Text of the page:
The cortex of the brain includes areas that specialize in specific tasks. This is the case, for example, of the auditory cortex.
We will dedicate the following lines to better understand the function of this part of the brain, its characteristics and the most important regions. Likewise, we will see with what other parts of the nervous system and the human body it is connected to perform its functions.
What is the auditory cortex of the brain? Location and features
The auditory cortex of the brain is part of this organ responsible for processing all the information we receive through the auditory system, that is, the sounds picked up by the ears. Its location is in the temporal lobe and in this area we can find it in the so-called Heschl area, formed by transverse convolutions.
Another way to find this area is to go to the map of old Brodmann neighborhoods, because the auditory cortex the brain occupies parts 41, 42 and part 22, In this card. This region of the cerebral cortex is found both in the brain of humans and in the large number of vertebrate animal species.
Parts and structure
In terms of structure, the auditory cortex of the brain can be subdivided into primary (A1), secondary (A2), and tertiary (A3) auditory cortex. The primer is approximately 3 millimeters thick. At the macrostructural level, we have already seen that it is located in the Heschl zone, occupying half of this entire zone.
If we go to the microstructure, we can find several ways to study this part of the brain.. For example, at the level of neuronal arrangement or cytoarchitecture, part A1 would be part of the so-called koniocortex, a grouping of granular-appearing neurons. The cerebral auditory cortex A1 has several layers, showing a higher density in the numbers II and IV. As for III, it is characterized by the existence of pyramidal-type cells.
If we focus on the chemical composition, or the chemoarchitecture, we will find that the A1 zone is largely composed of CO, cytochrome oxidase and AChE, acetylcholinesterase. To finish, the distribution of myelin, or myeloarchitecture, denotes high concentrations of this substance in the primary part, Precisely where more sensory projections occur.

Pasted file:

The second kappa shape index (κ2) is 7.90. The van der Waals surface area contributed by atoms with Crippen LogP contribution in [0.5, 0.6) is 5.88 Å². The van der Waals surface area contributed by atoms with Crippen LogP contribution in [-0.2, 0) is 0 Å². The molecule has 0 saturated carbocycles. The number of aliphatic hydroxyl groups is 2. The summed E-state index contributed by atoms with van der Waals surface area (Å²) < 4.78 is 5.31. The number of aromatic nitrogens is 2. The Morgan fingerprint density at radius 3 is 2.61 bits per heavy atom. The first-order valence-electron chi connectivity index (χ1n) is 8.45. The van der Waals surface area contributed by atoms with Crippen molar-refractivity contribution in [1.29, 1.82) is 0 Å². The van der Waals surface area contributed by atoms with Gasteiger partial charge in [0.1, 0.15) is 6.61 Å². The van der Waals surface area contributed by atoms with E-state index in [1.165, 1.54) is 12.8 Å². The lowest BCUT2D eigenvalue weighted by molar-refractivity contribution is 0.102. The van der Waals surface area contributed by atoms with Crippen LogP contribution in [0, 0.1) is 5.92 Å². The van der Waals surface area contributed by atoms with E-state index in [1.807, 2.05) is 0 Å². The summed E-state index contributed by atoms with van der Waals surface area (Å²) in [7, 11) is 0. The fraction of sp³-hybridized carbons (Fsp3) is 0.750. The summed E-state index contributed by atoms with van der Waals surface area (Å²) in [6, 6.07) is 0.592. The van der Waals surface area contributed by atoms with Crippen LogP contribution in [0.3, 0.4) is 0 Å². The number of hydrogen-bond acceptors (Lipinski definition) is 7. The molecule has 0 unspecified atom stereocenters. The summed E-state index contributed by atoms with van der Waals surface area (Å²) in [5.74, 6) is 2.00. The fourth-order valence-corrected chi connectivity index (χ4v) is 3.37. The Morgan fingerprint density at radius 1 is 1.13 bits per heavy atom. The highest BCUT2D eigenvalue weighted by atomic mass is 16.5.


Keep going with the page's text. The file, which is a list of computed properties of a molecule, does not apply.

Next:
Precisely because of this great myelination, the auditory cortex of the brain of the primary type (A1) can be easily observed by magnetic resonance imaging.
In the case of primates, and more specifically in humans, we can divide this area, from the most central to the most peripheral, like the core, the inner belt and the outer belt. The nucleus would house the A1 section and also the rostral part or R. The inner girdle would house the auditory cortex, the secondary brain, that is to say the A2 area. Finally, the outer strip is where one would find the tertiary section, or A3.
The auditory cortex of the brain is part of the so-called neocortex. This area is characterized by the need for some stimulation during development in order to perform all functions correctly. In this sense, in order for the auditory cortex to perform its tasks in a normal way, it must have been exposed to different auditory frequencies in the early stages of the body’s life.
Functions of the auditory cortex of the brain
The function of the auditory cortex of the brain, as is evident, is to process the data picked up by the auditory system. If that part of the brain did not do this task, no matter how structurally the ears were functioning properly, we would have no way of being able to use the sense of hearing because there would be no reception and no reception. interpretation of the sounds picked up. by this system.
For this reason, some brain damage due to trauma, disease, stroke, or tumors that damage this area, can cause functional deafness whether the ears are not affected or not. However, although the sounds cannot be interpreted, these subjects still show reflex behaviors in the face of some.
The explanation for this phenomenon is that before reaching the auditory cortex of the brain, there is an initial processing of information that takes place in the brainstem and in the midbrain.